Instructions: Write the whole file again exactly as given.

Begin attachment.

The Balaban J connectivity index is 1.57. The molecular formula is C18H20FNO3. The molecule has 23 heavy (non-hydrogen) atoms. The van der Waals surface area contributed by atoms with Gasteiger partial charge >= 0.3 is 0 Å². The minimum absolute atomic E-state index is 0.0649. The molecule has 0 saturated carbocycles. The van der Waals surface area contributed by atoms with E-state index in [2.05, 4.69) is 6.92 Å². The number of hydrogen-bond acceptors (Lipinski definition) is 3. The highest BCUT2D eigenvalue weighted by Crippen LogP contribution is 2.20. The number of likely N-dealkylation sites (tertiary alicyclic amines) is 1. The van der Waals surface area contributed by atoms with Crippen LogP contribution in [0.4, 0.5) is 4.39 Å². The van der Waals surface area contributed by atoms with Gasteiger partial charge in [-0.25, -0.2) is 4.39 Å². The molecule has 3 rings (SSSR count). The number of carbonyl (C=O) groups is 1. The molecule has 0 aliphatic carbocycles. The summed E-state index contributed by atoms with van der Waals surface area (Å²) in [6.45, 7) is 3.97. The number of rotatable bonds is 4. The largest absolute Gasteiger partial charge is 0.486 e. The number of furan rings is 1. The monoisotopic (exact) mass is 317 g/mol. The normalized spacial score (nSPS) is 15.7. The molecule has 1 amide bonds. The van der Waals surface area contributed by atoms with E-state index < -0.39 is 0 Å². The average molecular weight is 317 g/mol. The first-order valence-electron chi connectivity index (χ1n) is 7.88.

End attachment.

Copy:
The Balaban J connectivity index is 1.57. The molecular formula is C18H20FNO3. The molecule has 23 heavy (non-hydrogen) atoms. The van der Waals surface area contributed by atoms with Gasteiger partial charge >= 0.3 is 0 Å². The minimum absolute atomic E-state index is 0.0649. The molecule has 0 saturated carbocycles. The van der Waals surface area contributed by atoms with E-state index in [2.05, 4.69) is 6.92 Å². The number of hydrogen-bond acceptors (Lipinski definition) is 3. The highest BCUT2D eigenvalue weighted by Crippen LogP contribution is 2.20. The number of likely N-dealkylation sites (tertiary alicyclic amines) is 1. The van der Waals surface area contributed by atoms with Crippen LogP contribution in [0.4, 0.5) is 4.39 Å². The van der Waals surface area contributed by atoms with Gasteiger partial charge in [-0.25, -0.2) is 4.39 Å². The molecule has 3 rings (SSSR count). The number of carbonyl (C=O) groups is 1. The molecule has 0 aliphatic carbocycles. The summed E-state index contributed by atoms with van der Waals surface area (Å²) in [6.45, 7) is 3.97. The number of rotatable bonds is 4. The largest absolute Gasteiger partial charge is 0.486 e. The number of furan rings is 1. The monoisotopic (exact) mass is 317 g/mol. The normalized spacial score (nSPS) is 15.7. The molecule has 1 amide bonds. The van der Waals surface area contributed by atoms with E-state index < -0.39 is 0 Å². The average molecular weight is 317 g/mol. The first-order valence-electron chi connectivity index (χ1n) is 7.88.